Managing Your Under-Performers Up or Out!


    Managing Your Under-Performers Up or Out!

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    Have you ever noticed how we tend to hire fast and fire slow in organizations? That’s because leaders shy away from managing the performance of their under-performers. They avoid engaging in the process, instead choosing to shove their heads in the sand waiting for the wind to blow past them and everything to get better on its own. Have you ever had an under-performer who actually got back on track simply by figuring it out on their own?

    Ostrich management, as it’s often called, simply doesn’t work. Underachievers aren’t likely to get better on their own. If they haven’t figured it out yet, what makes you think they will now? Under-performers don’t turn things around and become star performers without focused and intentional training and management intervention.

    I have a CEO client whose direct report has not been meeting expectations for quite some time. Business has fallen short of the stated targets, and until very recently this team member – who is himself a C-level executive – didn’t even realize the company was consistently delivering unprofitable work under his leadership!

    When this executive first came on board, the CEO would meet with his direct report one-on-one at least weekly, if not speak with him daily about their various growth opportunities and business challenges. For the past several months, though, the CEO has been spending noticeably less time with him because it was too frustrating to watch him fail. Do you think business has improved with the CEO pulling away and communicating less? Did this senior executive recognize his need to address these challenges without his boss there to hold him accountable? How do you think this executive feels about his contribution to the company, do you think he’s inspired to work harder or differently? Of course not to all of these! Business has continued to suffer, and the team is just now finally beginning to make some critical changes.

    To be clear, this executive is a good guy at heart with strong moral character and personal values. In fact, that’s one of the main reasons why the owners of this legacy family business hired him. His values are aligned with that of the family’s values, and because of this he wants to produce strong results for the family business. He’s simply been focusing on the wrong things and operating at too high a level to address the real issues in any meaningful way. Giving this senior leader more space, however, is not going to deliver a different result.

    If someone on your team has a performance issue, you have two real options.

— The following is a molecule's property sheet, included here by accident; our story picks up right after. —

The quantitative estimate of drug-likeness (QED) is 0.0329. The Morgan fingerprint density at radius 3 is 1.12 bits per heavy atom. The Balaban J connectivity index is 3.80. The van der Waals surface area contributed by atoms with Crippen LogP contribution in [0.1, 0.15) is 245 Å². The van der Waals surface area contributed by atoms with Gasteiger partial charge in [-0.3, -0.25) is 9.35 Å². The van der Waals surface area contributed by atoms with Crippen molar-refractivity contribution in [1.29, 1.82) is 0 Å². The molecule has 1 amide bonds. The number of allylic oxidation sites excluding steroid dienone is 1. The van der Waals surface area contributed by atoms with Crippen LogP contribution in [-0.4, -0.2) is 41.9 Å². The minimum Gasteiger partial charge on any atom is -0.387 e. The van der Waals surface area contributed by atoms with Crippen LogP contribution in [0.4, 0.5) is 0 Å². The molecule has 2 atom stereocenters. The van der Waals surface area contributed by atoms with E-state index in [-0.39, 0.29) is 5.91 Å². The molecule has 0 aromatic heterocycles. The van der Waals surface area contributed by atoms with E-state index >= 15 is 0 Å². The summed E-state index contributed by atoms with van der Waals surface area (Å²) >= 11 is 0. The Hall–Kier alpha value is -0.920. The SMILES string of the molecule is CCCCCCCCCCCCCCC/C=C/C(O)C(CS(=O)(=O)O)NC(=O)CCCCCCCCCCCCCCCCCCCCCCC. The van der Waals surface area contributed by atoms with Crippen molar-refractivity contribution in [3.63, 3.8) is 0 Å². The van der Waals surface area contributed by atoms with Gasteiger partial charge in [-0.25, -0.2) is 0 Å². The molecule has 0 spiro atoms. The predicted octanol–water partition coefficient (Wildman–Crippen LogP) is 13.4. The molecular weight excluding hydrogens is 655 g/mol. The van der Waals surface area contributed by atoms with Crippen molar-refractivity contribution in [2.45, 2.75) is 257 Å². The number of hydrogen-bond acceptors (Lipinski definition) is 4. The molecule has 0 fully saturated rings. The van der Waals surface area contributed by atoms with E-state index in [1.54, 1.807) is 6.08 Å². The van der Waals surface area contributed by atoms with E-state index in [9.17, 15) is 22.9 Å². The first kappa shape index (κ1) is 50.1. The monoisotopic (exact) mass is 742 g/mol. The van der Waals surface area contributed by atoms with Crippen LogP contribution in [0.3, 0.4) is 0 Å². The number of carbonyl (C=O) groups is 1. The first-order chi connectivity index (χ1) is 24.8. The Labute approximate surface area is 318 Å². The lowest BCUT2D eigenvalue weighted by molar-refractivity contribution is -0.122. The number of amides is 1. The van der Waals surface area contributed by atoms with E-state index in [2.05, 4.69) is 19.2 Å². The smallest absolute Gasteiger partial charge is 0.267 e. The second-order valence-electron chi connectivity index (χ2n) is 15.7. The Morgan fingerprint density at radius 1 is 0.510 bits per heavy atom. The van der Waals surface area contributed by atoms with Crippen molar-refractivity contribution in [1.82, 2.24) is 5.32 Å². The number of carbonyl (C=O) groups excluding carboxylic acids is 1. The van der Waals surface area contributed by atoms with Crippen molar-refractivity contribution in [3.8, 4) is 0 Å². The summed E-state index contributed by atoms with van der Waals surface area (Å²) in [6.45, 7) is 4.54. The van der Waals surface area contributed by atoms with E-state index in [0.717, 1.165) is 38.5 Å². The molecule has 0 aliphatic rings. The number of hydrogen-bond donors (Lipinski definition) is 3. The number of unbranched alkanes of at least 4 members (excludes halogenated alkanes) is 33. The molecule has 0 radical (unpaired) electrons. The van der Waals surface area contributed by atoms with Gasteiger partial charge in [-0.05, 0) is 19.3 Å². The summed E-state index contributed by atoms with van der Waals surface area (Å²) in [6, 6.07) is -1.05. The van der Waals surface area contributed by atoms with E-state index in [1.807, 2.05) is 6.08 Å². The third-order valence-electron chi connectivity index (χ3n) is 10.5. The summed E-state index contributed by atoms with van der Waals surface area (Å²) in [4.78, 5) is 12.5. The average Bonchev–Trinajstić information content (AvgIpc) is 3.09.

1. Lean into the problem and support your team member in learning what it’s going to take to turn things around, or
    2. Coach this person out of your organization so they can find a better fit somewhere else, and enable another team member to step in

    This may sound callous, but I assure you that your under-performers will quickly become toxic to your other team members if they aren’t already. Whether it’s driving higher turnover with your star performers or perhaps role modeling bad behaviors for others to adopt, an under-performer can’t go unchecked for long. And assuming you aren’t going to immediately fire someone for delivering some bad results, it seems leaning into the problem and finding out what’s really going on is your best course of action.

    Assuming you agree, start with recognizing the team member’s strengths. We want to accentuate their true talents and capabilities, and in doing so better understand any potential limitations or deficiencies that may exist. Once we’re aware of these gaps, then we can offer direct coaching and mentoring to help them get on track. Near-term, this might mean daily or at least bi-weekly check-ins to review key targets and specific goals. In other words, more time together rather than less. It also means establishing more defined timeframes to achieve these stated objectives. In other words, again, more accountability and active performance management rather than less.

    Realistically speaking, even with your best efforts to be a better leader, some under-performers won’t succeed in turning things around. That’s why it’s critical to have a contingency plan in place and determine when you might need to change course. Are you going to wait or work through 30-60-90 days to see if you’ll get better results? Do you want to begin a search process now so that you’re better positioned to hire a replacement if your under-performer doesn’t improve? There is no wrong answer to this…as long as you don’t shove your head in the sand!

    Do you have an under-performer on your team who is dragging you down? Need some help structuring an effective management intervention? Give me a call at 310.589.4600 or  email me directly, and let’s discuss how best to approach this challenging situation head on. You can also visit the Executive Coaching page of our website for more information and some key resources for developing your under-performing leaders.

    One Response to “Managing Your Under-Performers Up or Out!”

    1. Good points. One of the tactics that I consider recommending to clients is to reduce the persons wages a modest amount such as 5%. This accompanies a corrective action plan that the employee themselves develop based on criteria given by the company. If the person recovers within a specific time frame they receive a bonus equal to at least 50% of the reduction in wages and their pay is restored. This approach is very effective since either the person does recover or they quit with no legal challenge against the employer. Good to hear from you and glad your doing well

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